Many sites now contain user-generated content that is added to the primary content of a page, usually called “comments.”
Many users want control over whether they see this content; it is often viewed as distracting, distasteful, and in some cases, damaging. “Ignore the comments” has become a shorthand for acknowledging that allowing people to add their thoughts to more well-researched content often results in an overall lowering of quality, as well as a waste of time for users.
The Web platform should give users control over whether they see content that they might perceive as low-value. A new HTML
<comments> element would allow sites to mark up this kind of content so that browsers and other user agents could automatically remove it, if the user expresses a desire to do so.
This is better than site-by-site preferences, which are onerous.
Initial implementation in browsers could be done in extensions. The exact semantic of
<comments> would be need to be carefully described, so that it was clear that if the primary content of a site were user-generated content, it would not apply (but comments on that content might be in-scope).
If a web site doesn’t care about your user choice, they simply never use this element. I don’t see where adding yet-another-element that does nothing except provide some mythical context for UA’s to work against is the solution here.
Along this line, the full initial experiment can be done in user-land. Make a custom element for this mythical “comments” functionality. Make an extension to look for it and do whatever action is needed on web pages. Then go promote that sites start using it to work out the finer details. Once some data is had over how this should work and if there is a true positive user benefit, then things could move forward in terms of standardizing it if desired by the web community.
All the tools are available today to go collect data to help prove your theory. That’s the best path forward rather than throwing an idea into spec-land and seeing what happens.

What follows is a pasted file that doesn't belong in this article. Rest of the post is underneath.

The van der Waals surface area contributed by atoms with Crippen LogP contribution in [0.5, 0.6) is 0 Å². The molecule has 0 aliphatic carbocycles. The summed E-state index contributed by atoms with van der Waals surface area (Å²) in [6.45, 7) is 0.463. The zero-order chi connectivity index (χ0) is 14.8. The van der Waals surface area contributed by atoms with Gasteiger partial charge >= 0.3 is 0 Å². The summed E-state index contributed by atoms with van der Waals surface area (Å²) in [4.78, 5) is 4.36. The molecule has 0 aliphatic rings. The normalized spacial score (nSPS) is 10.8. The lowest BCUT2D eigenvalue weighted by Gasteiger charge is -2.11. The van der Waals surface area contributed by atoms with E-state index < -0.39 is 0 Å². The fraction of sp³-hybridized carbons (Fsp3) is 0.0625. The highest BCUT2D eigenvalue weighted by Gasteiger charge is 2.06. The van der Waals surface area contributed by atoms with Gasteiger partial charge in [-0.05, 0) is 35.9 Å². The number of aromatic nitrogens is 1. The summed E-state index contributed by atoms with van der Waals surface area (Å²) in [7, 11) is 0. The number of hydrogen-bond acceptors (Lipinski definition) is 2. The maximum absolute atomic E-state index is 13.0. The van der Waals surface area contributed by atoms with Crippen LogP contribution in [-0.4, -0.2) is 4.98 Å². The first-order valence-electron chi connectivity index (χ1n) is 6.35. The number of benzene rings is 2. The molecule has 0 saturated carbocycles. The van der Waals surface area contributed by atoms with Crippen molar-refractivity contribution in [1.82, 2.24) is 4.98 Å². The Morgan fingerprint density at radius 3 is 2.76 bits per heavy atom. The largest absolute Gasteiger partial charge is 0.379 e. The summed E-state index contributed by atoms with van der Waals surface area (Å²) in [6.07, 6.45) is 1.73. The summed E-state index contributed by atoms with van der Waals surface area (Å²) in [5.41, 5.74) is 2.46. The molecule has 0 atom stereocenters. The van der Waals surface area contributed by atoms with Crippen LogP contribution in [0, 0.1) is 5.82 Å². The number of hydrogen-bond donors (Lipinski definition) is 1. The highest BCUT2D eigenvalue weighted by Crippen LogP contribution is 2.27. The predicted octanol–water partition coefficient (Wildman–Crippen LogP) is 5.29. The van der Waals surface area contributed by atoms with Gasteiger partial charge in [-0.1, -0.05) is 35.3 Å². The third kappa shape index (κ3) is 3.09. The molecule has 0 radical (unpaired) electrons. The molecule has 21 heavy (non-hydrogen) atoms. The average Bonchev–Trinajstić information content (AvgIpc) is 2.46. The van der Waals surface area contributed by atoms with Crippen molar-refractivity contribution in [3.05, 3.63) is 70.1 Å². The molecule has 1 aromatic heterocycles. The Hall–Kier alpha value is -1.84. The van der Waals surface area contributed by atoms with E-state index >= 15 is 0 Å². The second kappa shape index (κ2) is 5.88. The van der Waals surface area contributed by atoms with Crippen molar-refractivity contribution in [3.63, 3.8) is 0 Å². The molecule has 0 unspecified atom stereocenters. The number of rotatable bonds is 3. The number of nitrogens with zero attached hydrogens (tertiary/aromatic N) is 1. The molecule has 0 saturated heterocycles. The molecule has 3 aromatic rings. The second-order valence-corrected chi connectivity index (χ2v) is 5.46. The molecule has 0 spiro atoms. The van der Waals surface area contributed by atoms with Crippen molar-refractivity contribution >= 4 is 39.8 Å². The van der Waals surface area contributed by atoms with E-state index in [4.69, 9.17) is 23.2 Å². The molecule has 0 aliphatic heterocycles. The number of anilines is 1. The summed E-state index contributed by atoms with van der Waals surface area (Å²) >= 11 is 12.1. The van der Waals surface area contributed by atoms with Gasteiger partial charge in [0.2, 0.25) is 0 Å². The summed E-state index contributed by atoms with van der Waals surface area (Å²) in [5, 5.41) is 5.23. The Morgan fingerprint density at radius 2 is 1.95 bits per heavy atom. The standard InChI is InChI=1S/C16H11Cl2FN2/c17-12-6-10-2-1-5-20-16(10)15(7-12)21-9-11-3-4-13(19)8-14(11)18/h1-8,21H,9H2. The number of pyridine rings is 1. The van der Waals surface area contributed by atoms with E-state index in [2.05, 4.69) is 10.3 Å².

I’m not sure @mnot really intended to imply that you should throw this immediately into “let’s skip all that” - he even brought it here and suggested that initial implementations could be extensions, for example… Maybe what he is looking for is people interested in this as a problem to help thoughtfully come up with a thing that would ultimately potentially yield such a proposal in the first place? idk, I probably shouldn’t speak for Mark, he can speak for himself, but at least I didn’t read it that way.
I wonder if @danbri (https://twitter.com/danbri) has comments about this because if there is any kind of substantial thought/cowpathing it is almost certainly through schema.org – I have some rough http archive reports containing what appear to be non-standard elements (dasherized tags), though they are flawed, there are thousands of them and 0 of them contain any hint that they are about comments or discussions, and quickly searching things like AMP I dont see that sort of thing there either so it’s kind of hard to think of where you begin past schema.org.